As a recap, below are the following steps to take when it comes to minimizing the risk of XSS attacks:

Input validation (and sanitization) Validating and cleaning user inputs (type, length, and format) before using them in any dynamic content
Output encoding Rendering a user input to be viewable as content and not as HTML source
Escaping untrusted data Escaping user inputs before rendering them on a page
Regularly test for XSS vulnerabilities Manual testing and automated tools can help identify and address potential vulnerabilities (refer to OWASP’s XSS Filter Evasion Cheat Sheet for a litany of tests)
Content Security Policy (CSP) A block/allowlisting mechanism for resources loaded or run, mitigating the risk of content injection vulnerabilities and reducing the privilege with which applications execute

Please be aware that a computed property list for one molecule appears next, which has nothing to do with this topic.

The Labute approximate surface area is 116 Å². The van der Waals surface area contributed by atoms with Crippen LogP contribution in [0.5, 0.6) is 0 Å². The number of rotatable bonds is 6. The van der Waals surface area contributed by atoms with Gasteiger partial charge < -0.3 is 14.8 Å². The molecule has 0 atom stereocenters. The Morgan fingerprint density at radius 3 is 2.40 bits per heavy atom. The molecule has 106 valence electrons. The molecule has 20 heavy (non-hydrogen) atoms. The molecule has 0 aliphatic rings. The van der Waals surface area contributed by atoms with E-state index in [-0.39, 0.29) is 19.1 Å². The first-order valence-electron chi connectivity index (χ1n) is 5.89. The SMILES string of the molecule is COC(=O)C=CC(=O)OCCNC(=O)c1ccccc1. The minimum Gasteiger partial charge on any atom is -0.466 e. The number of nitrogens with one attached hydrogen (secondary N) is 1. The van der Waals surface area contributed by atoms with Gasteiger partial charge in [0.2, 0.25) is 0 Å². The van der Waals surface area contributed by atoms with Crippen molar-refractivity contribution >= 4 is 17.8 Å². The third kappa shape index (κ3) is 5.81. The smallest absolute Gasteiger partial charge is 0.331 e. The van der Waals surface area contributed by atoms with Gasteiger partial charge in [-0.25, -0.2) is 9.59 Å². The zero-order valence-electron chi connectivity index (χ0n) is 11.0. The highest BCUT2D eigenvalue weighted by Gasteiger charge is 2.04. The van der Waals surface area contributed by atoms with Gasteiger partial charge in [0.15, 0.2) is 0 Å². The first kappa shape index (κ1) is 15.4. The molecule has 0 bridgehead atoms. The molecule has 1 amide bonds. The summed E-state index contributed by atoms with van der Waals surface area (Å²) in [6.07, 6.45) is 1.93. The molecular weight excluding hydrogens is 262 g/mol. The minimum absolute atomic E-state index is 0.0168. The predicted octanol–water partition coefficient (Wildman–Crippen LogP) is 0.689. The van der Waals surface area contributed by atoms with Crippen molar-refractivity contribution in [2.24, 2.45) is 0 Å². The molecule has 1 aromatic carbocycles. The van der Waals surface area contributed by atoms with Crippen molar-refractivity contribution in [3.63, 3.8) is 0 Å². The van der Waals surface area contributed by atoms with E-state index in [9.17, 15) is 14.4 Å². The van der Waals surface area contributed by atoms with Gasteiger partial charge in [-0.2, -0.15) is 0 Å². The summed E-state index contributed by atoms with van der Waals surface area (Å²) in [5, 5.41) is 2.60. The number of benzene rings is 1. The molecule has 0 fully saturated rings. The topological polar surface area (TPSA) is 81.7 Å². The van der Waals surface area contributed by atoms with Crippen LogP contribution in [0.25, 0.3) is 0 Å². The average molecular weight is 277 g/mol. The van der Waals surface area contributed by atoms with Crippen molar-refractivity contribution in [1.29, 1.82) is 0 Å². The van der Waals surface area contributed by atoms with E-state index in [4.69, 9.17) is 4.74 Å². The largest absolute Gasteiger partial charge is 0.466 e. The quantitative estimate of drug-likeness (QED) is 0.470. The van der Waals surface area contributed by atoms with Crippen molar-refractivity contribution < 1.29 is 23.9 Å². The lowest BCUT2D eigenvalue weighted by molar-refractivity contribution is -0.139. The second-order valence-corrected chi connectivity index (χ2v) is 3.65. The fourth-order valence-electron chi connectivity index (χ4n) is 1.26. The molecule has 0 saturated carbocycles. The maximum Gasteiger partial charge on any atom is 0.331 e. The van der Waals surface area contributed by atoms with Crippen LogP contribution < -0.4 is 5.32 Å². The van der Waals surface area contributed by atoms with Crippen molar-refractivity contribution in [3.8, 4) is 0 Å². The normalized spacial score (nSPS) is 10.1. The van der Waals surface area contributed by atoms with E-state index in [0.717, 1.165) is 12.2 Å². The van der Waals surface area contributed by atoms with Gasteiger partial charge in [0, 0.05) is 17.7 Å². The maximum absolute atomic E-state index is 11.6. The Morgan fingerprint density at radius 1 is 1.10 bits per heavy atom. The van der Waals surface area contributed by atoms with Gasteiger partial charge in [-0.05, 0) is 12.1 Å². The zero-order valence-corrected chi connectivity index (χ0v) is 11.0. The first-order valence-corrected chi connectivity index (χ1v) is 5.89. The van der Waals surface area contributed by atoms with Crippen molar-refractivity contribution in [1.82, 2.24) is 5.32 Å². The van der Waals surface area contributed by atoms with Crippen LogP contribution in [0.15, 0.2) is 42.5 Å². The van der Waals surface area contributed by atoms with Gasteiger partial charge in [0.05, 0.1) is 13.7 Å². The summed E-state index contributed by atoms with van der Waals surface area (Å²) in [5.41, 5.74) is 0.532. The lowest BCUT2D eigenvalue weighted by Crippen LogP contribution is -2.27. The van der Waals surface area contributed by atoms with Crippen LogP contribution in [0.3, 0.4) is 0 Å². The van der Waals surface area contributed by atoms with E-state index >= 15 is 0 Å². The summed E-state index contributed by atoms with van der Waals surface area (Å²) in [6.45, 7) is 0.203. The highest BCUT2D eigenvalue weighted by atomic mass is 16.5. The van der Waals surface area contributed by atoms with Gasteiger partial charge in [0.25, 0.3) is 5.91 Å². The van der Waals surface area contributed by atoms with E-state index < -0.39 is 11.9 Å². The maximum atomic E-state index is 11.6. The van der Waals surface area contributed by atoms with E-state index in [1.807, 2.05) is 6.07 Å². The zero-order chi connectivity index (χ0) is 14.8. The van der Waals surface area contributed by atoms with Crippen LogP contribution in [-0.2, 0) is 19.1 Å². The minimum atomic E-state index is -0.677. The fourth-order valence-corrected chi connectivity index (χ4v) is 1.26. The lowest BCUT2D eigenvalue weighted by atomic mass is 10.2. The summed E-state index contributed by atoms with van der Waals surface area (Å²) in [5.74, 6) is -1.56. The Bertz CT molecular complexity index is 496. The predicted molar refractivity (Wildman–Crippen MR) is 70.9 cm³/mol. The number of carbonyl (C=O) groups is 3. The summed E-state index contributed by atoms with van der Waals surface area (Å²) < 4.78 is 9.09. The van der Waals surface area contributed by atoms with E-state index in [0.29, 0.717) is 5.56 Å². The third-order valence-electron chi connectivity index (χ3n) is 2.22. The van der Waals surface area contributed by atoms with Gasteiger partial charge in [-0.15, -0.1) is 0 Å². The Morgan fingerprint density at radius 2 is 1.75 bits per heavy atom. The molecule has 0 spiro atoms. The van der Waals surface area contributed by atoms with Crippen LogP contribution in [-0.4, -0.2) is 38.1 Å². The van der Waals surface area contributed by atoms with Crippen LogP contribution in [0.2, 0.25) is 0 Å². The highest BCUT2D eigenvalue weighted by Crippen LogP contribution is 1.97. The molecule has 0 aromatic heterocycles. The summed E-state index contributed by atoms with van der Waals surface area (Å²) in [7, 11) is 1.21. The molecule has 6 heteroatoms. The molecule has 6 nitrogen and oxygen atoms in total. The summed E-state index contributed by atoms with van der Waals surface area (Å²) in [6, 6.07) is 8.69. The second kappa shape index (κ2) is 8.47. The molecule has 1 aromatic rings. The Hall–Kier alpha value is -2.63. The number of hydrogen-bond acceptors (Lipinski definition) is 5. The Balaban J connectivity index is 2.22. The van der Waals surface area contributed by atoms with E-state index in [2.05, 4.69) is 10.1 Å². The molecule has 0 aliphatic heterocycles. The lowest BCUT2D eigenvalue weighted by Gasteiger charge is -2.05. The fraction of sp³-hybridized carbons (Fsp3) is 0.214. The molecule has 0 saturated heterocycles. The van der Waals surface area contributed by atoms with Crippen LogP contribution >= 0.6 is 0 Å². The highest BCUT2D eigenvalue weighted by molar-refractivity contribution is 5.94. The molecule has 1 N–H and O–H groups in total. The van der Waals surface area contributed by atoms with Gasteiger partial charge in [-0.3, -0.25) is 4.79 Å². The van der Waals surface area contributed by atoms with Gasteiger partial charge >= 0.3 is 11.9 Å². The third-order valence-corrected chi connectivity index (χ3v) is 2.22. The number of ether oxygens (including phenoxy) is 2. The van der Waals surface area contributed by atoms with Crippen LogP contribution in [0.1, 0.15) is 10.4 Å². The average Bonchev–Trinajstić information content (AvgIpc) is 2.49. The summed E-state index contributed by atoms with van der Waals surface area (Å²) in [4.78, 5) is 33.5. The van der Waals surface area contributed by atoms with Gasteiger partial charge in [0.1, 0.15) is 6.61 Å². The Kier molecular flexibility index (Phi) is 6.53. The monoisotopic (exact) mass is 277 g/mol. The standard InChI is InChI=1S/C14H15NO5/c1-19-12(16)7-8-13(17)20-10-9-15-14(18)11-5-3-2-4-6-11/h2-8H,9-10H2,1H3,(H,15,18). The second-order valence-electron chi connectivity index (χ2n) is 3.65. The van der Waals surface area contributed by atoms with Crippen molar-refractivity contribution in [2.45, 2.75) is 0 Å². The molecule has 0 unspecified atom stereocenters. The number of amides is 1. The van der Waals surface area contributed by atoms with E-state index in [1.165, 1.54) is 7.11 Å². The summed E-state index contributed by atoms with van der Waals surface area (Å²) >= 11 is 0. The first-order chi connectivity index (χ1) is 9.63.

HTTPS and HTTP Strict Transport Security An opt-in security enhancement; informs browsers that the site should only be accessed using HTTPS, and that any future attempts to access it using HTTP should automatically be converted to HTTPS
Web Application Firewall (WAF) Monitors incoming requests and blocks those that contain malicious payloads; can be network-based, host-based, or cloud-based
Keep software up-to-date Updating includes web server, CMS, and any other third-party plugins or components
Educate developers and users Keeping abreast with current AppSec trends, recent XSS attacks, framework security, and best practices

XSS attacks pose a significant risk to website security and user data integrity. It is crucial to adopt robust detection and prevention measures to mitigate the probability of a successful attack. Given the growing reliance on technology, it is essential to be proactive and alert in identifying and addressing this potential threat. In today’s digital-first economy, maintaining trust has become a critical currency. By prioritizing the protection of our users, we can establish trust in our brand. 

Putting the Sec in DevSecOps